Rolling Stone has dominated the world as the to-go music and pop culture bible since its founding in 1967 in the US. The publication has extended its reach with international editions of the magazine –including Brazil, Indonesia and Russia.
Last week it finally arrived in Africa, launching Rolling Stone South Africa on Nov 23.
For a magazine that has never shied from controversial topics – comfortably delving into politically charged culture and even touching on pure politics (see this article about General McChrystal in Afghanistan) – it only seems fitting that it has finally touched down in the country famous for its revolutionary soundtrack.
Covering as much South African content as mainstream pop culture, the magazine poses to be a valuable resource in South African culture.
Rolling Stone South Africa Editor-in-chief Miles Keylock says: “It’s about respect – for our subject matter and our readers. We focus on real, in-depth pop culture and current affairs stories, not tabloid headlines and hype. You’re not going to get this kind of editorial content in any other magazine in South Africa. We will be featuring kwaito alongside rock, jazz alongside pop, and hip-hop alongside house. That potential, to start cross-pollinating cultural conversations, is one of the most exciting things about the magazine.”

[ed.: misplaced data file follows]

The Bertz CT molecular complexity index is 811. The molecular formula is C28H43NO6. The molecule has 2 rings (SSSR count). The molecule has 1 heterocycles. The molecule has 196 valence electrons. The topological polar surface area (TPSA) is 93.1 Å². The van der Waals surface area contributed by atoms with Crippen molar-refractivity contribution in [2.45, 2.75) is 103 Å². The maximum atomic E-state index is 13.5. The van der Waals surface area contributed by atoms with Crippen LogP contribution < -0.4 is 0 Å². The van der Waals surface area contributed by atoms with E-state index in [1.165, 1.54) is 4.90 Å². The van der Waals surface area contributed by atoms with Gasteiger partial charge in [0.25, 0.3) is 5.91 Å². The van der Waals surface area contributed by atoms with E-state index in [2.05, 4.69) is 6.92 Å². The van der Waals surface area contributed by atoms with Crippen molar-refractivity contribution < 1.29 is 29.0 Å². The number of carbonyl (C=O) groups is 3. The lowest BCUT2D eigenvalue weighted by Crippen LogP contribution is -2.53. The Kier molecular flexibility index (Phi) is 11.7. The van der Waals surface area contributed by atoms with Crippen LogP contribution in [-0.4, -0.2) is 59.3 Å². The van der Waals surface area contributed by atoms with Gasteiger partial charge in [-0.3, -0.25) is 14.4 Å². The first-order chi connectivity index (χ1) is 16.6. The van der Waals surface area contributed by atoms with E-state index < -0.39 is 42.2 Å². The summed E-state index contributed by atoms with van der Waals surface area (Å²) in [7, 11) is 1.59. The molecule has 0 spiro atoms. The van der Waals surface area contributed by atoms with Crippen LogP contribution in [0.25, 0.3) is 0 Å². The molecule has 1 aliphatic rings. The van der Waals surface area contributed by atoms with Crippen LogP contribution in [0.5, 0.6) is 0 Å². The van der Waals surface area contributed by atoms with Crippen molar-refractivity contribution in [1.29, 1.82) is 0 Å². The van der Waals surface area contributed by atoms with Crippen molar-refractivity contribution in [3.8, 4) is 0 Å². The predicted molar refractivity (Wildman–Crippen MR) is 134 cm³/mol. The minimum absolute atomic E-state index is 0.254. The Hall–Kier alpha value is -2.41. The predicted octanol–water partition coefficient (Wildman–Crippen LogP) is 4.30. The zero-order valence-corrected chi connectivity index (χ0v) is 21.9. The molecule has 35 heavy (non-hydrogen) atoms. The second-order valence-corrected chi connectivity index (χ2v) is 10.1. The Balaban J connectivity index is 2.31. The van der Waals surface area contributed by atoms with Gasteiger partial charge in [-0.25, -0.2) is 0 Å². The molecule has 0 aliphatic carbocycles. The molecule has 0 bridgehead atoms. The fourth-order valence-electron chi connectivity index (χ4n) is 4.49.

And there’s nothing more appropriate than launching the first issue with South African music legend Hugh Masekela.